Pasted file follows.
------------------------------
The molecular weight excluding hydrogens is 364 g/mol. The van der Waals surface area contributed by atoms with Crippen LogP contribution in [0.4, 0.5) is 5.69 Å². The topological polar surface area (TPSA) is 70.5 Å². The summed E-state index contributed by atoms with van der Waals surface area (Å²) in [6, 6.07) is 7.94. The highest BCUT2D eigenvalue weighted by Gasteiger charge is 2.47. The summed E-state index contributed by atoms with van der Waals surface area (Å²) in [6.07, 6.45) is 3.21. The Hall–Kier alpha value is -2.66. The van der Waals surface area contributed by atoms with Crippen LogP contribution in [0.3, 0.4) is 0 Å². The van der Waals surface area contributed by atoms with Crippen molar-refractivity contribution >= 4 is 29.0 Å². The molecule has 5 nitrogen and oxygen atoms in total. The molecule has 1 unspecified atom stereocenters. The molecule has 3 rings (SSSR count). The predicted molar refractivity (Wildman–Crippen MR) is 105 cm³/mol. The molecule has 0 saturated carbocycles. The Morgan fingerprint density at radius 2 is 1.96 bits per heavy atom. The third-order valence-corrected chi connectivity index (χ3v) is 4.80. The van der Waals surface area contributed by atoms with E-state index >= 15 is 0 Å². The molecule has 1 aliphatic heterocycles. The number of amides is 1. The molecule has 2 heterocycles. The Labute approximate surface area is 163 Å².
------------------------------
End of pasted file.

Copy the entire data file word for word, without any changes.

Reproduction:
The molecular weight excluding hydrogens is 364 g/mol. The van der Waals surface area contributed by atoms with Crippen LogP contribution in [0.4, 0.5) is 5.69 Å². The topological polar surface area (TPSA) is 70.5 Å². The summed E-state index contributed by atoms with van der Waals surface area (Å²) in [6, 6.07) is 7.94. The highest BCUT2D eigenvalue weighted by Gasteiger charge is 2.47. The summed E-state index contributed by atoms with van der Waals surface area (Å²) in [6.07, 6.45) is 3.21. The Hall–Kier alpha value is -2.66. The van der Waals surface area contributed by atoms with Crippen LogP contribution in [0.3, 0.4) is 0 Å². The van der Waals surface area contributed by atoms with Crippen molar-refractivity contribution >= 4 is 29.0 Å². The molecule has 5 nitrogen and oxygen atoms in total. The molecule has 1 unspecified atom stereocenters. The molecule has 3 rings (SSSR count). The predicted molar refractivity (Wildman–Crippen MR) is 105 cm³/mol. The molecule has 0 saturated carbocycles. The Morgan fingerprint density at radius 2 is 1.96 bits per heavy atom. The third-order valence-corrected chi connectivity index (χ3v) is 4.80. The van der Waals surface area contributed by atoms with E-state index >= 15 is 0 Å². The molecule has 1 aliphatic heterocycles. The number of amides is 1. The molecule has 2 heterocycles. The Labute approximate surface area is 163 Å².